FROM: It initializes the docker image build and sets the base image. 

RUN: It is used to execute any command. 

CMD: It provides defaults for an executing container. In a Dockerfile there can be only one CMD instruction. In case of multiple CMD instructions, only the last one will produce the effect. CMD is different from RUN, it doesn’t execute anything at build time.  

ENTRYPOINT: It allows us to configure a container which will run as an executable. 

WORKDIR: It is used to set the working directory, so that RUN, CMD, COPY etc. instruction can be executed in that directory. 

COPY: IT copies files from a directory of your local machine (source) to the file system of the docker container (destination). 

ADD: It copies files, folders, remote URL from your local machine to the file system of docker containers. ADD can copy content from remote URL, whereas COPY can’t do this. It is recommended to use curl and wget to fetch content from remote URL instead of using ADD. Since using ADD it will add the remote files into the file system of the container. On the other hand, if we use curl/wget then we can easily remove them. 

EXPOSE: It is used to update the container to listen on the specified network ports at runtime. 

ENV: This is used to set environment variables. 

For a better and deep understanding of the docker instructions & their usage it is highly recommended to go through the below official documentation.  

Note:  Dockerfile must start with ‘FROM’ instruction. 

These “DOCKER_INSTRUCTION” are case-insensitive. 

Let’s see an example Dockerfile to get some feel about it. Below is an example Dockerfile. 

FROM centos:latest 
WORKDIR /opt  
RUN curl --output openjdk- 
RUN tar -xvf openjdk- && \ 
    rm -rf openjdk- 
ENV PATH=$PATH:/opt/jdk- 

At a high level the above Dockerfile will create a docker image of centos with Java. Let’s try to understand what are each commands/instruction doing – 

<span data-contrast="auto"><span style="background-color: #00ffff;">FROM centos:latest</span></span> : This command will pull the centos latest image. This will work as base image, and this will create the 1st layer.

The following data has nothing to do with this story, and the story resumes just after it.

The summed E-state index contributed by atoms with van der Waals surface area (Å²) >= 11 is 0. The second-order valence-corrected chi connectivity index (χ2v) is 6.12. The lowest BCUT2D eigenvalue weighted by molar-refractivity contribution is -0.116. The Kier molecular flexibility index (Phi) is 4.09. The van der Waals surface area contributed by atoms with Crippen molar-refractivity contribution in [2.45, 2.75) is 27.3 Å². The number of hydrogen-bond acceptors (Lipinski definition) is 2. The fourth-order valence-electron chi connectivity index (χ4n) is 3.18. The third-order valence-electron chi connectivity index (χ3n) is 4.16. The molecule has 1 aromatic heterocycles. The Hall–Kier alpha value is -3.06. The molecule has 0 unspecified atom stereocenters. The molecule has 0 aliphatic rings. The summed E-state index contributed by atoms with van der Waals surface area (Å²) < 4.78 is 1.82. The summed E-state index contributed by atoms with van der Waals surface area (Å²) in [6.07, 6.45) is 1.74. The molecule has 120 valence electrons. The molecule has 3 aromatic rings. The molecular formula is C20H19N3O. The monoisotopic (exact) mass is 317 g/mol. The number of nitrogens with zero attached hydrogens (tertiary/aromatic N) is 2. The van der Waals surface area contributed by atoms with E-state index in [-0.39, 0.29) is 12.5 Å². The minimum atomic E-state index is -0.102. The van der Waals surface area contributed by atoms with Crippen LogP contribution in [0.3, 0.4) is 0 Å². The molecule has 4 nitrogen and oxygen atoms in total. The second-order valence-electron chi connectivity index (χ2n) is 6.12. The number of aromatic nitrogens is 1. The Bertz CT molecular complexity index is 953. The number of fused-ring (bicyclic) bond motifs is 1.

<span style="background-color: #00ffff;">WORKDIR /opt</span> : This command will take us to the /opt directory. Running this command ensures that currently we are in /opt directory. 

<span data-contrast="auto"><span style="background-color: #00ffff;">RUN curl --output openjdk-</span></span><span style="background-color: #00ffff;" data-ccp-props="{"201341983":0,"335559739":160,"335559740":259}"> </span> : This command uses curl to download the JDK binaries from the URL. 

<span style="background-color: #00ffff;">RUN tar -xvf openjdk- && \ </span>
    <span style="background-color: #00ffff;">rm -rf openjdk- </span>

The above commands unzip the downloaded JDK file and after unzipping it removes the original file (.tar.gz file) to free up space. 

<span data-contrast="auto"><span style="background-color: #00ffff;">ENV PATH=$PATH:/opt/jdk-</span></span><span style="background-color: #00ffff;" data-ccp-props="{"201341983":0,"335559739":160,"335559740":259}"> </span> : This command will update the PATH variable with Java home path. 

Sample Dockerfile layered architecture 


 This is all for now.

Thank You.

If you are interested in learning DevOps, please have a look at the below articles, which will help you greatly.